Literary Terms Definitions Master List

Literary Terms Definitions Master List
1. Fiction—Literature in which situations and characters are invented by the writer
2. Nonfiction—Prose writing about real people, places, and events; presents information
considered true
3. Genre—A category or type of literature characterized by a particular form or style
4. Plot—The sequence of events in a literary work
5. Exposition—The introduction of the characters, setting, or the situation at the beginning
of the story
6. Rising Action—The part of the plot that complications to the conflict and increases reader
7. Climax—The point of greatest emotional intensity, interest, or suspense, in the plot of a
8. Falling Action—In a play or story, the action that typically follows the climax and reveals
its results
9. Resolution—The part of the plot that concludes the falling action by revealing or
suggesting the outcome of the conflict. THE END.
10. Setting—The time and place in which the events of a story, novel, or play occur
11. Mood/Atmosphere—The feeling or emotional quality of a literary work
12. Character—An individual in a literary work
13. Theme—The main idea or message of a literary work
14. Protagonist—the central character in a literary work around whom the main conflict
revolves. “Good Guy”
15. Antagonist— A person or force in society or nature that opposes the central character in
a literary work. “Bad Guy”
16. Round Character—A character who exhibits varied and sometimes contradictory traits.
Has several sides to his personality.
17. Flat Character—A character about whom only one personality trait is revealed
18. Stereotype—A flat character of a familiar and often-repeated type. Has no individuality.
19. Dynamic Character—A character who develops and changes in the course of a literary
20. Static Character—A character who remains the same from the beginning to the end of a
literary work
21. Conflict—A general term for the struggle between opposing forces
22. External Conflict—A conflict that occurs when a character struggles against some
outside force, such as another character, nature, society, fate, etc.
23. Internal Conflict—A conflict that exists within the mind of a character who is torn between
different courses of action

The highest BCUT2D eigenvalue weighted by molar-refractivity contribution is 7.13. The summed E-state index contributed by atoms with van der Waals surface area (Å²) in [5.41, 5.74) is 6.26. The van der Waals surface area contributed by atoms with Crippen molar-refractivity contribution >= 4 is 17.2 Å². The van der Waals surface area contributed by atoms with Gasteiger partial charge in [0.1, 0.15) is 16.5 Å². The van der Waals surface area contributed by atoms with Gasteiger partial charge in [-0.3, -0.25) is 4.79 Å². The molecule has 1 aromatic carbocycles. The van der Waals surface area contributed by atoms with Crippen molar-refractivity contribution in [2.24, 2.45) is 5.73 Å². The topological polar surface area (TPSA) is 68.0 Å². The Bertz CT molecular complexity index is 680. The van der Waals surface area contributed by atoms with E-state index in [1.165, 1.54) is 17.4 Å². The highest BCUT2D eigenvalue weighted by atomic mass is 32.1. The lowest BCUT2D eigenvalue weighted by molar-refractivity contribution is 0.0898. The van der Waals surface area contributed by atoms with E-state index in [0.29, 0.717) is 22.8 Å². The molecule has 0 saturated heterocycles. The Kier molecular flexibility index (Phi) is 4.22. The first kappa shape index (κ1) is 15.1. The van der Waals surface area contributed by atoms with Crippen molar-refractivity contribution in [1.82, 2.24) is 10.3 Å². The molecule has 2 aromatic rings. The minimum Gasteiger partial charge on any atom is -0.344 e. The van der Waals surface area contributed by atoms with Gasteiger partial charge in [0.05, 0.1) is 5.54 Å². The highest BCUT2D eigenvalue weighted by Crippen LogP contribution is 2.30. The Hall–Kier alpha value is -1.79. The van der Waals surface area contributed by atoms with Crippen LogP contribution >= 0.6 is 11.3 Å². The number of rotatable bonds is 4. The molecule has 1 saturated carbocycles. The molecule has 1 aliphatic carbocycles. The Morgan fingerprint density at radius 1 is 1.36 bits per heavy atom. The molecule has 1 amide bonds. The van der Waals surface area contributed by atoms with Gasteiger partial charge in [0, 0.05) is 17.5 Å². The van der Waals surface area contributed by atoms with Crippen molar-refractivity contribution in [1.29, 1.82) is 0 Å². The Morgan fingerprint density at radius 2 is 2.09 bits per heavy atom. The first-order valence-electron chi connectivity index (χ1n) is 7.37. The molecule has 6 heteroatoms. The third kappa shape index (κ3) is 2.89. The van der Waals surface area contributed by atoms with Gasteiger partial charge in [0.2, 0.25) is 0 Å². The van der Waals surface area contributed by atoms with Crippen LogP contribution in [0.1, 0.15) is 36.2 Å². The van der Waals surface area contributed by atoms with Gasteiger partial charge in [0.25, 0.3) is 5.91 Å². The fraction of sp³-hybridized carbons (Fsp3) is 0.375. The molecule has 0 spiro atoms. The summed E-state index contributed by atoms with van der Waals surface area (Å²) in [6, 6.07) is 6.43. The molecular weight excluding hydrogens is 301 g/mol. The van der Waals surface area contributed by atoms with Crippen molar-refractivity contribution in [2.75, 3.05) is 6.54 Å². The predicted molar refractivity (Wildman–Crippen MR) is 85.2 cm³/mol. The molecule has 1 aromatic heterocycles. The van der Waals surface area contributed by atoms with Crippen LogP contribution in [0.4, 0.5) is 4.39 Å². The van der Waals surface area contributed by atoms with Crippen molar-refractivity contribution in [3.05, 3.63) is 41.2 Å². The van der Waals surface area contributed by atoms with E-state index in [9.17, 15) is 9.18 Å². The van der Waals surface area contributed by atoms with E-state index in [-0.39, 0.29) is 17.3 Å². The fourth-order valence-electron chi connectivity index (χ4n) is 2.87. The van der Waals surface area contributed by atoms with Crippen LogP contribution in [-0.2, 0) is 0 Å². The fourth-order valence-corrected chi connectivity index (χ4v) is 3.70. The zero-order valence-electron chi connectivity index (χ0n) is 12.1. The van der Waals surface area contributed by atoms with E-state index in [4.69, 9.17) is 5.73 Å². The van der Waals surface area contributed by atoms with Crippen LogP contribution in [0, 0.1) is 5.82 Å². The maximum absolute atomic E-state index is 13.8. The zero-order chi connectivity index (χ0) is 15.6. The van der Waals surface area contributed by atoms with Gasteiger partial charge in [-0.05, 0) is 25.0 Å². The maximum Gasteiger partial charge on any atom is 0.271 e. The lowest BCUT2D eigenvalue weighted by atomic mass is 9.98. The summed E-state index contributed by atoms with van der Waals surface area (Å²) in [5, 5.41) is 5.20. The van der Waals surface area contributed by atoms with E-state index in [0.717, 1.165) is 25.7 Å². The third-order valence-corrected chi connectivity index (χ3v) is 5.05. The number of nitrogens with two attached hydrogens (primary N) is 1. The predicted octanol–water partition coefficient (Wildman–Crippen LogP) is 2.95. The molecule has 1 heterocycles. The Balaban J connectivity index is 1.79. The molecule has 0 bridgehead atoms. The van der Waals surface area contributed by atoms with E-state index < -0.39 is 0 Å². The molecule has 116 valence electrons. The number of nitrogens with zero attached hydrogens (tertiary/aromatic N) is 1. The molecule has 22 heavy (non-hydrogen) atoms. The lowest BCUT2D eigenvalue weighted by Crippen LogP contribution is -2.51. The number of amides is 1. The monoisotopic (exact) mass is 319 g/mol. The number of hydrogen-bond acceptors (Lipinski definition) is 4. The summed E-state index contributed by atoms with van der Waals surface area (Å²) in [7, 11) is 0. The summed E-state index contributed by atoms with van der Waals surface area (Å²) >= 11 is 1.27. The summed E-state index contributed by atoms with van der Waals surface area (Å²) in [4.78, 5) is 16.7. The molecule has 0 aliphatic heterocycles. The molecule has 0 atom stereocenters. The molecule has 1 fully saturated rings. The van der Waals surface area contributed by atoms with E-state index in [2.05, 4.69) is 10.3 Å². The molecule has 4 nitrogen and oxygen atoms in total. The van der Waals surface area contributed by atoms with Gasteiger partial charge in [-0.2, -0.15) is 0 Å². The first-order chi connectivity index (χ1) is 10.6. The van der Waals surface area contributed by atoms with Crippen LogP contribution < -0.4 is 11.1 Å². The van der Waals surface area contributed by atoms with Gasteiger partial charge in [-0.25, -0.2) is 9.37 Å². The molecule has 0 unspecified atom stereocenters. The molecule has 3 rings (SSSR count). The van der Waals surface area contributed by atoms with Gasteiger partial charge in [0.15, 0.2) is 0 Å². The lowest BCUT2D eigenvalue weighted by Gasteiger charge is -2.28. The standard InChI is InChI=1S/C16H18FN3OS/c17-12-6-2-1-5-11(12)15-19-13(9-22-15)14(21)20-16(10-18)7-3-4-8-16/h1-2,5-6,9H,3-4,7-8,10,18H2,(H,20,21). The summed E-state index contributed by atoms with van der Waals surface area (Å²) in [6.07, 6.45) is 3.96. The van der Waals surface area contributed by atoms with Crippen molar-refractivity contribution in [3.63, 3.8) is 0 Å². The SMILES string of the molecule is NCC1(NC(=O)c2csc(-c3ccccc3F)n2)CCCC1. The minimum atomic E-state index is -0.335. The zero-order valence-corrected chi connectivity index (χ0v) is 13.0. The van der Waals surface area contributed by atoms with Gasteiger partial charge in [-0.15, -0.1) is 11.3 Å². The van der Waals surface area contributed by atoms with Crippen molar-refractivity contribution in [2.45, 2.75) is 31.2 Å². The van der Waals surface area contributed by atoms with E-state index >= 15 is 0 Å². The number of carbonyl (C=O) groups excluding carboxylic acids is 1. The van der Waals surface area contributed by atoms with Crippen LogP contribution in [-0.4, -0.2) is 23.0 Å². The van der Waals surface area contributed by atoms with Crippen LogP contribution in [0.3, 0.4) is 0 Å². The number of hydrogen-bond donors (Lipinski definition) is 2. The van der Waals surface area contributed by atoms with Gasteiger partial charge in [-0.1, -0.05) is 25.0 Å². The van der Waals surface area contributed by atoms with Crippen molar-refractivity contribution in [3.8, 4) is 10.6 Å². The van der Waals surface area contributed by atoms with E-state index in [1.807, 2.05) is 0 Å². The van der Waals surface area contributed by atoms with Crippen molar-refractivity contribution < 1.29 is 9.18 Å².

24. Characterization—A general term indicating the methods an author uses to reveal a
character’s personality
25. Direct Characterization—Characterization in which the author or narrator makes a direct
statement about a character’s personality
26. Indirect Characterization—Characterization in which the author or speaker reveals a
character’s personality through the character’s own words, thoughts, and actions, and through
the words, thoughts, and actions of the other characters
27. Irony—A general term indicating a contrast between appearance and reality
28. Situational Irony—Irony that occurs when the actual outcome is the opposite of what was
29. Verbal Irony—Irony that occurs when a person says one thing and means another
30. Dramatic Irony—Irony that occurs when the reader knows something that a character
does not
31. Point of View—A general term referring to the relationship of the narrator to the story. Point
from which the writer tells the story.
32. First Person Point of View—Point of view in which the narrator, referred to as “I,” is a
character in the story
33. Limited Third Person Point of View—Pont of view in which the narrator reveals the thoughts,
feelings, and observations of only one character, referring to that character as “he” or “she”
34. Third Person Omniscient Point of View— An “all-knowing” narrator; the narrator is not a
character in the story, but someone who stands outside the story and comments on the action
35. Foreshadowing—An author’s use of clues that hint at events that will occur later in the plot
36. Narrator—The person who tells a story; a speaker, character in the story, outside observer, or
the author
37. Blank Verse—Unrhymed iambic pentameter
38. Iambic Pentameter— A rhythm pattern with five units, or feet, each of which has an
unstressed syllable followed by a stressed syllable
39. Metaphor—A figure of speech that compares or equates two or more things that have
something in common
40. Simile—A figure of speech using “like” or “as” to compare seemingly unlike things
41. Onomatopoeia—The use of a word or phrase that imitates or suggests the sound of what
the word describes
42. Hyperbole—A figure of speech in which great exaggeration is used for emphasis or
humorous effect
43. Oxymoron—A figure of speech that is a combination of seemingly contradictory words
44. Assonance—The repetition of similar vowel sounds within non-rhyming words, especially
in a line of poetry
45. Personification—A figure of speech in which an animal, object, force of nature, or idea is
given human qualities or characteristics
46. Line—In a poem, a word or a row of words that may or may not form a complete sentence
47. Stanza—In a poem, a group of lines forming a unit